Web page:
How Freddie Mercury met the rest of Queen
Bandmate Brian May remembers Freddie Mercury, as Google and the world celebrate the singer's birthday.
Queen frontman Freddie Mercury would have turned 65 on Monday. To honor him, Google created an animated video that's about as colorful and imaginative as the man himself. The tribute, set to the band's hit song "Don't Stop Me Now," follows a cartoon Mercury as he ventures from center stage to outer space.
The search engine also reached out to Brian May, Queen's guitarist, to see if he'd like to write about Mercury. The songwriter-turned-astrophysicist looked back on how the two first met in 1970. At the time, Mercury was just a fan in the crowd.
"I was first introduced to Freddie Mercury—a paradoxically shy yet flamboyant young man—at the side of the stage at one of our early gigs as the group 'SMILE.' " he writes on Google's official blog. "He told me he was excited by how we played, he had some ideas—and he could sing! I'm not sure we took him very seriously, but he did have the air of someone who knew he was right."
At the time, May and drummer Roger Taylor were content with their current band. But there was something special about Mercury. Born Farrokh Bulsara in Stone Town, Zanzibar, Mercury grew up in Africa and India. It wasn't until his teens that he moved with his family to England. The boy was "frail but energized," says May. He urged Smile to experiment with recording and showmanship, qualities that would one day make Mercury famous.
"A while later we had the opportunity to actually see him sing ... and it was scary!" writes May (the ellipsis was his). "He was wild and untutored, but massively charismatic. Soon, he began his evolution into a world-class vocal talent, right in front of our eyes."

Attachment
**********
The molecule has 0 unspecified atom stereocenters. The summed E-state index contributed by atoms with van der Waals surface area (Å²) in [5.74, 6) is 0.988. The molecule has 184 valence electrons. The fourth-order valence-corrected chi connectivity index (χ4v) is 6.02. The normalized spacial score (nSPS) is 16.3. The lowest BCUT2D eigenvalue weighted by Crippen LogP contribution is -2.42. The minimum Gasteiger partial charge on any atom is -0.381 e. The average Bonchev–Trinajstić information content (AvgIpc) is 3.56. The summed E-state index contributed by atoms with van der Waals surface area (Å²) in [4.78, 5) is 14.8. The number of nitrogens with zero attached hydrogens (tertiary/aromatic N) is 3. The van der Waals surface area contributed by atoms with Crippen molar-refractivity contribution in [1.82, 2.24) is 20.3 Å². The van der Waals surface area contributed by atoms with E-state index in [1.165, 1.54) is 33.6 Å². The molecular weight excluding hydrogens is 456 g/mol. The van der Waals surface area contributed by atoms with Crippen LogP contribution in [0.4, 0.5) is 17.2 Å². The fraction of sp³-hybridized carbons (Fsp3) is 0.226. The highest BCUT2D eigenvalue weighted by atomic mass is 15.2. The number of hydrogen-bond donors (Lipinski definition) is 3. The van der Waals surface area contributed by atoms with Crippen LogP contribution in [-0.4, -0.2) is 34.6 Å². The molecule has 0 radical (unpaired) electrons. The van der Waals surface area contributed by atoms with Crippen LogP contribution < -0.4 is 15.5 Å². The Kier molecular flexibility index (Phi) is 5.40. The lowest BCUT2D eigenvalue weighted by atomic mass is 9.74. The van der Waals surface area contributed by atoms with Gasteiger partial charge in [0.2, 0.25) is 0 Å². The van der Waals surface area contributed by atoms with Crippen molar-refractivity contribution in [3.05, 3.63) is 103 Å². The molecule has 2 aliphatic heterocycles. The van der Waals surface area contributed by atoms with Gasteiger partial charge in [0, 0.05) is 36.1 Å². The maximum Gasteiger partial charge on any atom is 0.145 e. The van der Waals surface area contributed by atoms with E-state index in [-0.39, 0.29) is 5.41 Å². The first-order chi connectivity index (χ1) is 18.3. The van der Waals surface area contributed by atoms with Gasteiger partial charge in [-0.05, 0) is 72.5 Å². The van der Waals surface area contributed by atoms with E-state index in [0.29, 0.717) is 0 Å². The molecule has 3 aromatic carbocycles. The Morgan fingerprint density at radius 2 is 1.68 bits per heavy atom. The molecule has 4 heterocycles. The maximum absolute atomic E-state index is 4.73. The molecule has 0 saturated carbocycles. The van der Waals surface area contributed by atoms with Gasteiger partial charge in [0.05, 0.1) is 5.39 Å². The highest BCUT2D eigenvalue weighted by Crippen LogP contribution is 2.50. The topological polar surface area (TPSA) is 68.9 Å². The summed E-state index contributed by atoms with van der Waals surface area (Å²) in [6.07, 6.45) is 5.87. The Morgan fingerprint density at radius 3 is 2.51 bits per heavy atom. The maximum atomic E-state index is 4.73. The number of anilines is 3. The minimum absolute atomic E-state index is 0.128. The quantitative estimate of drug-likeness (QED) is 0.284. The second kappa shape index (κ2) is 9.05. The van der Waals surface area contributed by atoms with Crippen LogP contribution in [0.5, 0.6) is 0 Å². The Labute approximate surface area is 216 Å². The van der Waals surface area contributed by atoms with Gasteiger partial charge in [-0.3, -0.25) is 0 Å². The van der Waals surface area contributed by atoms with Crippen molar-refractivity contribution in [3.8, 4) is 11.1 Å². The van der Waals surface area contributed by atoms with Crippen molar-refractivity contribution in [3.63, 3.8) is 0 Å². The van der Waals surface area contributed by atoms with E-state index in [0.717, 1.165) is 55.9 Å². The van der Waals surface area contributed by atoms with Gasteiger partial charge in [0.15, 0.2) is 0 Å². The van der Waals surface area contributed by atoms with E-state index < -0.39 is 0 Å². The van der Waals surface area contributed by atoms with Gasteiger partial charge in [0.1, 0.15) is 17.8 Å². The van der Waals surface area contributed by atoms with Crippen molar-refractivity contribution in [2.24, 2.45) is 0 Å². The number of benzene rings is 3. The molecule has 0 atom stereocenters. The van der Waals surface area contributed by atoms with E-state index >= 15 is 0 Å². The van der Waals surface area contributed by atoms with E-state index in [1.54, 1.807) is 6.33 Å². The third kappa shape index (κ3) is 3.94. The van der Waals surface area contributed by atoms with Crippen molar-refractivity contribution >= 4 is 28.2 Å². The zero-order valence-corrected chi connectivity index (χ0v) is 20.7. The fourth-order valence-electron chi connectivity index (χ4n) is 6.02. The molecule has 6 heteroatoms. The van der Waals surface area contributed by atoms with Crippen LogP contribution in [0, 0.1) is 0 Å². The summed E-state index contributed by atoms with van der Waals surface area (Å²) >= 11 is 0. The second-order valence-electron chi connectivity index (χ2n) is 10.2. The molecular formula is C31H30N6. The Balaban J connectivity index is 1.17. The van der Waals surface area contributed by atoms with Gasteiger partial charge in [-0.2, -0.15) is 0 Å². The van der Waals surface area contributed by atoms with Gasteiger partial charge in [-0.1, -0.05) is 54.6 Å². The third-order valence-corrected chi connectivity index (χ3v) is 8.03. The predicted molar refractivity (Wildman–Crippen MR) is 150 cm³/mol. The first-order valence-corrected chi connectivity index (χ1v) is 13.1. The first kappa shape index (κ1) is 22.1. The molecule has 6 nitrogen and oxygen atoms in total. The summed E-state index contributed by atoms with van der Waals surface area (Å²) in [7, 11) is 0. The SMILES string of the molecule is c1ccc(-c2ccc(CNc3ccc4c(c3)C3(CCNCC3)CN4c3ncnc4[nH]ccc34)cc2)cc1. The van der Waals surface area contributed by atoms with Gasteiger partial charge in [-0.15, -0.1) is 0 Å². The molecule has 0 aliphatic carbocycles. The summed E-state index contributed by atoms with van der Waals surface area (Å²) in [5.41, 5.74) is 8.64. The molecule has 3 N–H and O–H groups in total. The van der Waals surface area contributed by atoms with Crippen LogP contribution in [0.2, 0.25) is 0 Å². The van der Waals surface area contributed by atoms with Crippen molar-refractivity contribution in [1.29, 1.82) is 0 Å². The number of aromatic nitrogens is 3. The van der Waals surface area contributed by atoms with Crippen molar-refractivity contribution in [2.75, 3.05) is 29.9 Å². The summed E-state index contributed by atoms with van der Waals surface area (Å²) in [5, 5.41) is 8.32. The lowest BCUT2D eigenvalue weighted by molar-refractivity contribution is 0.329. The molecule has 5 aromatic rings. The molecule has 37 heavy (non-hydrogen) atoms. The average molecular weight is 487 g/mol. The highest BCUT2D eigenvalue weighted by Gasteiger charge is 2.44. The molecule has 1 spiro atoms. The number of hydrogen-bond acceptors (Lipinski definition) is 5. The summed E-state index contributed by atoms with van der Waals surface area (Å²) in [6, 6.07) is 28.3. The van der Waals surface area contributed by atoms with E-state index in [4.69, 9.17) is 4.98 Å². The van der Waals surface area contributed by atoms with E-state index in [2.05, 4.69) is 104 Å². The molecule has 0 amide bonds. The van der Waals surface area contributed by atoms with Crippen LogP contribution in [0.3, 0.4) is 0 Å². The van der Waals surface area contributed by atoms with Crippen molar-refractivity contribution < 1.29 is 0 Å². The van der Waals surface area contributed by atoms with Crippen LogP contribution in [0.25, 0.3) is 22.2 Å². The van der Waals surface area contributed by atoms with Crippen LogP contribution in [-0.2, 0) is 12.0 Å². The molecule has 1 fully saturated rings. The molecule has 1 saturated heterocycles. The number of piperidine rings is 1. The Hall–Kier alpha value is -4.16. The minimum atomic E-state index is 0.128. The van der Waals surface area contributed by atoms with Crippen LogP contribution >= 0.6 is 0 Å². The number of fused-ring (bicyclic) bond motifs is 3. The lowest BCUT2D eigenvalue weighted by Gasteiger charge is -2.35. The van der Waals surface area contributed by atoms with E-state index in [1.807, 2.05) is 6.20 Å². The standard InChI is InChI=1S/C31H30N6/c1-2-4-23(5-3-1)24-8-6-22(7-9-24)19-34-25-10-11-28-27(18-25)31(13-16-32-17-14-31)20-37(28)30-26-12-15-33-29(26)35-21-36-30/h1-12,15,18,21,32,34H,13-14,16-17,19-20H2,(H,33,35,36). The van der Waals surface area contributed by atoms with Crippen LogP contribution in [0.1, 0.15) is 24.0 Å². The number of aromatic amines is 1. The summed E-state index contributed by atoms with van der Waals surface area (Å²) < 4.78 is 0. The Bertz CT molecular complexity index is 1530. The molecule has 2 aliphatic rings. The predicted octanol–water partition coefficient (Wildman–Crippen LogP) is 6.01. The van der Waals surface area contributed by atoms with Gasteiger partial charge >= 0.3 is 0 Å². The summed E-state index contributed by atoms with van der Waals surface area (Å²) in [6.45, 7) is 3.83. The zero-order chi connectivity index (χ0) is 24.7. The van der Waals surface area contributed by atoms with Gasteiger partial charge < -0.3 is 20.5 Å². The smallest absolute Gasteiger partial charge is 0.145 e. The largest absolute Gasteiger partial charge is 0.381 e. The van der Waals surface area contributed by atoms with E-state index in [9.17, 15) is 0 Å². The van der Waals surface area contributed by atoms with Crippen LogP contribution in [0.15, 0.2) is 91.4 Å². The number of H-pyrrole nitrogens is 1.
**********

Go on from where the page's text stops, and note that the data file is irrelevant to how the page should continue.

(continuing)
Smile's bass player left the band later that year, opening up a spot for Mercury to join shortly after. At his request, they changed the name to Queen – and young Farrokh Bulsara adopted the stage name Freddie Mercury.
Once in the band, Mercury pushed even harder for musical experimentation. He developed a striking stage presence, which would soon fill stadiums with ecstatic fans. But before you can book international tours, you need a hit – so Queen innovated in the recording studio as well.
"I remember one morning after a particularly tense discussion he presented me with a cassette," May writes. "He had been up most of the night compiling a collage of my guitar solos. 'I wanted you to hear them as I hear them, dear,' he said. 'They're all fab, so I made them into a symphony!' "
Sometimes, Mercury's ideas were too far out there, May admits. But the singer often caught himself before falling off a creative edge. "Oh – did I lost it, dears?!," he remembers Mercury asking the band.
Twenty years and many hits later, Mercury announced that he had been diagnosed with AIDS. He died shortly after. However, Mercury's memory lives on, not just on classic-rock radio but in today's biggest pop acts.
Another upstart musician with a flare for style, Stefani Germanotta, named herself Lady Gaga after the title track of a Queen album. "I adored Freddie Mercury, and Queen had a hit called 'Radio Ga Ga,' " she told The Daily Mail. "That's why I love the name."
Anyone interested in a deeper look at Mercury's life should know that there's a biopic in the works. Screen writer Peter Morgan, who coincidentally wrote "The Queen," has signed on to pen the upcoming film. The producers announced last year that "Borat" star Sacha Baron Cohen will play Mercury.
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